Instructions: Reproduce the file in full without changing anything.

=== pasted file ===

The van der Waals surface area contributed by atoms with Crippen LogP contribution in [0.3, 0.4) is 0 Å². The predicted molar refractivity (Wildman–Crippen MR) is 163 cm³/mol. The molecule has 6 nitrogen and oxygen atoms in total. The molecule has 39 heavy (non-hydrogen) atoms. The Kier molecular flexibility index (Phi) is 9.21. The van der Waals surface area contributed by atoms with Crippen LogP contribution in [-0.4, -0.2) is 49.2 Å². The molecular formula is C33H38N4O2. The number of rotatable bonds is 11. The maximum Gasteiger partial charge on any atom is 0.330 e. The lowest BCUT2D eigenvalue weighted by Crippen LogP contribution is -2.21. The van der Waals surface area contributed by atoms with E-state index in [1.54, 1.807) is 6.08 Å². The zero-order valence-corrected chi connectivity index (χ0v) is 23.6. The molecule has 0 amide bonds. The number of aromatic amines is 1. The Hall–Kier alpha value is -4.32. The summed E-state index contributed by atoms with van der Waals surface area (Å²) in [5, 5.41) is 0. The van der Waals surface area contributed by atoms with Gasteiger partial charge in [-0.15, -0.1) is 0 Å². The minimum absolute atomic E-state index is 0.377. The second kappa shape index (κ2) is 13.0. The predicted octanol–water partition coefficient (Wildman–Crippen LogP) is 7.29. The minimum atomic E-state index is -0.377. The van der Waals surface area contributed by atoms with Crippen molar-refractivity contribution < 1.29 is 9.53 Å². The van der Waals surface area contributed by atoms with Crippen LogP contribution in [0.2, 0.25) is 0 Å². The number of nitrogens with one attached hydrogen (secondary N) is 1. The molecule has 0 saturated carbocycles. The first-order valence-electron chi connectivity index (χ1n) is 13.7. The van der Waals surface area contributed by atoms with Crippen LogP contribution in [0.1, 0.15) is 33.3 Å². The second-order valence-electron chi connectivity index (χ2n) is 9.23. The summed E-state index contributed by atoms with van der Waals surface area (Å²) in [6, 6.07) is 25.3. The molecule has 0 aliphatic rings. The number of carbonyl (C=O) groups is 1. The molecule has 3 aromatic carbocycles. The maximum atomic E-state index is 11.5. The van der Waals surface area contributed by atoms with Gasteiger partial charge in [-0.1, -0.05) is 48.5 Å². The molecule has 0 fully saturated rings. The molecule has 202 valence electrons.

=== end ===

The van der Waals surface area contributed by atoms with Crippen LogP contribution in [0.3, 0.4) is 0 Å². The predicted molar refractivity (Wildman–Crippen MR) is 163 cm³/mol. The molecule has 6 nitrogen and oxygen atoms in total. The molecule has 39 heavy (non-hydrogen) atoms. The Kier molecular flexibility index (Phi) is 9.21. The van der Waals surface area contributed by atoms with Crippen LogP contribution in [-0.4, -0.2) is 49.2 Å². The molecular formula is C33H38N4O2. The number of rotatable bonds is 11. The maximum Gasteiger partial charge on any atom is 0.330 e. The lowest BCUT2D eigenvalue weighted by Crippen LogP contribution is -2.21. The van der Waals surface area contributed by atoms with E-state index in [1.54, 1.807) is 6.08 Å². The zero-order valence-corrected chi connectivity index (χ0v) is 23.6. The molecule has 0 amide bonds. The number of aromatic amines is 1. The Hall–Kier alpha value is -4.32. The summed E-state index contributed by atoms with van der Waals surface area (Å²) in [5, 5.41) is 0. The van der Waals surface area contributed by atoms with Gasteiger partial charge in [-0.15, -0.1) is 0 Å². The minimum absolute atomic E-state index is 0.377. The second kappa shape index (κ2) is 13.0. The predicted octanol–water partition coefficient (Wildman–Crippen LogP) is 7.29. The minimum atomic E-state index is -0.377. The van der Waals surface area contributed by atoms with Crippen molar-refractivity contribution < 1.29 is 9.53 Å². The van der Waals surface area contributed by atoms with Crippen LogP contribution in [0.2, 0.25) is 0 Å². The number of nitrogens with one attached hydrogen (secondary N) is 1. The molecule has 0 saturated carbocycles. The first-order valence-electron chi connectivity index (χ1n) is 13.7. The van der Waals surface area contributed by atoms with Crippen LogP contribution in [0.1, 0.15) is 33.3 Å². The second-order valence-electron chi connectivity index (χ2n) is 9.23. The summed E-state index contributed by atoms with van der Waals surface area (Å²) in [6, 6.07) is 25.3. The molecule has 0 aliphatic rings. The number of carbonyl (C=O) groups is 1. The molecule has 3 aromatic carbocycles. The maximum atomic E-state index is 11.5. The van der Waals surface area contributed by atoms with Gasteiger partial charge in [-0.1, -0.05) is 48.5 Å². The molecule has 0 fully saturated rings. The molecule has 202 valence electrons.